UNC football players return to campus with $40M on the line

Loss of season could have massive financial implications

UNC-Chapel Hill football players are returning to campus after months at home during the coronavirus pandemic, and Head Coach Mack Brown says they're not hesitant at all about playing in the unique climate.

“I really feel like our first week has been a huge success, and if you had asked me last week what I wanted this to be like, it couldn’t have been any better for us,” the Hall of Famer, in his second stint as head coach for the Tar Heels and brimming with optimism, told reporters during a video conference. “Everything has been great.”

UNC’s entire athletic department has a lot riding on things continuing to run smoothly for the football team, as it generates a massive surplus in revenue that is used to fund several other sports programs.


The football team generated $39,942,191 in revenue during the 2018-2019 fiscal year, which came out to a $16,528,127 surplus. The football team's revenue is more than a third of that for the overall athletic department, which finished with $107,812,619 for 2019, according to Inside Carolina.

Bubba Cunningham, UNC's athletic director, told FOX Business there are simply too many unknowns at the moment to estimate how a decrease in revenue will affect the university.

"As with all of our return-to-campus planning, we are coordinating our contingency plans with our university, including financial contingencies," he said. "Unfortunately, we cannot be more specific right now -- because we have no way of knowing what the future fall schedule will look like. As we plan, the health and safety of students, coaches, staff, visitors and the Carolina community remains our top priority."


Patrick Rishe, director of the sports business program at Washington University in St. Louis, told FOX Business some fallout has already occurred from the anticipation of lost revenue for college football teams at smaller schools.

“We’re seeing an unprecedented number of athletic departments, right now mostly at the group Group of 5 level -- MAC, Mountain West, Sun Belt, those kinds of Division I conferences -- that are slashing programs, cutting some of the non-revenue sports, cutting postseason tournaments in some of the non-revenue sports, and doing it for several years in advance, all because they’re trying to play defense right now,” he said.

UNC-Chapel Hill’s $40 million-a-year program is a drop in the bucket compared with the overall NCAA. Rishe told ESPN in May he conservatively estimates the 65 Power 5 schools would altogether lose more than $4 billion in football revenues if the season were canceled. That’s an average loss per school of $62 million.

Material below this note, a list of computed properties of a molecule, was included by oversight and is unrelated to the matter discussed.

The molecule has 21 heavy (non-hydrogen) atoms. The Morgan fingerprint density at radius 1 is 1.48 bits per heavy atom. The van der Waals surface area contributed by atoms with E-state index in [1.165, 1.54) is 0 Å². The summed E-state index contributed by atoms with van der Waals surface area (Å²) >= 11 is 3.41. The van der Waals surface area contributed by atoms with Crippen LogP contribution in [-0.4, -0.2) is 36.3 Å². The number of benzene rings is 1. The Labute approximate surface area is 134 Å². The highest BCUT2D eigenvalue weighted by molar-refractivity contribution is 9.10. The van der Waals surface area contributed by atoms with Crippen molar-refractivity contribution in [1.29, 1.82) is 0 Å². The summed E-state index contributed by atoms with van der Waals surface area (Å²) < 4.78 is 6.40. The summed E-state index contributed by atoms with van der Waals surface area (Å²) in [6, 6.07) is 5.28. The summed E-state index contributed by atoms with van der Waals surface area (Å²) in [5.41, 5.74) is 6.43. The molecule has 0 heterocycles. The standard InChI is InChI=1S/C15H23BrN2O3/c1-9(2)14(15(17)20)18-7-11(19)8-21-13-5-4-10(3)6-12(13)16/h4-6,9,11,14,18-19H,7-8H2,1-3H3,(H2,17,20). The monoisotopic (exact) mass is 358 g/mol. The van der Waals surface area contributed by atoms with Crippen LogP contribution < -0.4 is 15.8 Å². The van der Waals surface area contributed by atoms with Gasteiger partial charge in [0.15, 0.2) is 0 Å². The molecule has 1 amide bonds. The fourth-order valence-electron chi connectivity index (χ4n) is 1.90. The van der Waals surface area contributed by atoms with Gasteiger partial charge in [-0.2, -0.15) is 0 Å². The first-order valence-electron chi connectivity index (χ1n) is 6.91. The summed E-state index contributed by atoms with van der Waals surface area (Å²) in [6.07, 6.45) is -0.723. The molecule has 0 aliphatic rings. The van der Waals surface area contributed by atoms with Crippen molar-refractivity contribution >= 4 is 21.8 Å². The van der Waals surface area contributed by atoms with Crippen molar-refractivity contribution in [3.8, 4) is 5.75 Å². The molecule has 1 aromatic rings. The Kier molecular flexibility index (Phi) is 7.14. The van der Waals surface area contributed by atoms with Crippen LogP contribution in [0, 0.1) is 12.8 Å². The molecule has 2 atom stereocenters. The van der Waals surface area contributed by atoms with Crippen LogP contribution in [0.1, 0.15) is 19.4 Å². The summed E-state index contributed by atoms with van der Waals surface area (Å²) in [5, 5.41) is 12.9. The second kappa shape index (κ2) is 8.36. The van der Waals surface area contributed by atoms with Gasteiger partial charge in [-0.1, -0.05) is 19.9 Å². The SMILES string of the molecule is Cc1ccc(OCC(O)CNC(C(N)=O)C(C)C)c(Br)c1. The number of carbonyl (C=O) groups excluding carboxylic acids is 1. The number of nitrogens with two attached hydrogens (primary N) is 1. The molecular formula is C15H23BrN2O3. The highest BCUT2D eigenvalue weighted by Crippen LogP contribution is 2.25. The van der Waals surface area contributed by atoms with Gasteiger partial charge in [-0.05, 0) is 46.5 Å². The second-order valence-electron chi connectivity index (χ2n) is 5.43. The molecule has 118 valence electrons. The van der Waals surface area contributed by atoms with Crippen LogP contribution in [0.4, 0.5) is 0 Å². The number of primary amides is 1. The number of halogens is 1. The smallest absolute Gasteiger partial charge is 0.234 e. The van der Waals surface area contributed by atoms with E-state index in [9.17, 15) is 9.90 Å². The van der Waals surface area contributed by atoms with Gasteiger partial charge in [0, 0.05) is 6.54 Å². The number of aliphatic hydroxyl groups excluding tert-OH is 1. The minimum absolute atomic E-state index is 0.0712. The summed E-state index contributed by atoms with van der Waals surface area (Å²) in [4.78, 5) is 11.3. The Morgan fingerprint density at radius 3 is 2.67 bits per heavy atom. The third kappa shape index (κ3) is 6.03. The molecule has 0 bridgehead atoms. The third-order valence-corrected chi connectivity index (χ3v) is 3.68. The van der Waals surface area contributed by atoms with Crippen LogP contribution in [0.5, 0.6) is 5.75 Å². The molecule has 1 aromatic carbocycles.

Rishe noted that while Power 5 schools have yet to start trimming nonrevenue sports, staff has already been furloughed and some employees have seen pay cuts.

But as of now, the NCAA is planning on moving forward as planned, with the first kickoff scheduled for Aug. 29.

Head coach Mack Brown of the University of North Carolina Tar Heels during a game against the Clemson Tigers on September 28, 2019. Clemson won 21-20. (Photo by Grant Halverson/Getty Images) (Getty Images)

The NCAA Division I Council finalized on Wednesday a six-week practice schedule for football programs that lays out the roadmap for teams to get ready for the season. The timeline, which facilitates the transition from voluntary workouts to the mandatory preseason, will allow coaches to actually interact with their players for the first time since athletics shut down in mid-March.

Coach Brown said Friday that the NCAA’s release of the concrete practice schedule is a step in the right direction for his coaching staff and players.

“This really helps us because we can sit down with each player and show them exactly when this is going to happen, what you’ve got to be ready for, when we go to this phase, and then this phase, and move forward,” he said. “Now, we’re starting to get more answers. There are still unanswered questions, but at least we have a plan until we can get to that next question, and that’s what’s helping us so much right now.”

But a lot can happen in 10 weeks before the season starts. Four games involving historically black colleges and universities have already been canceled.


The University of Houston suspended all workouts on June 12 after six symptomatic student-athletes tested positive for coronavirus. The University of Texas at Austin announced Thursday that more than a dozen players tested positive for coronavirus and 10 more are in self-quarantine. Neither university responded to a request for comment.

At the professional level, New Orleans Saints head coach Sean Payton tested positive in March. One assistant coach for the Tampa Bay Buccaneers has tested positive, according to ESPN's Adam Schefter.

Several players have tested positive on multiple NFL teams, including the Denver Broncos, Los Angeles Rams, Los Angeles Chargers, Dallas Cowboys and Houston Texans.

Dr. Anthony Fauci, the director of the National Institute of Allergy and Infectious Diseases, who has become the face of the government's response to the pandemic, said Thursday that extreme measures will have to be in place for football to happen this year.

"Unless players are essentially in a bubble — insulated from the community and they are tested nearly every day — it would be very hard to see how football is able to be played this fall," he told CNN.


Despite all the uncertainties, UNC sophomore quarterback Sam Howell told reporters Thursday he fully expects to play.

“I never really doubted that we’d play football. I always prepared like we were going to play. We’re really excited for this year, we have a lot of momentum building off of last year,” he said. “I’m definitely excited that things are going the way they’re going. I just hope we get to play the full season.”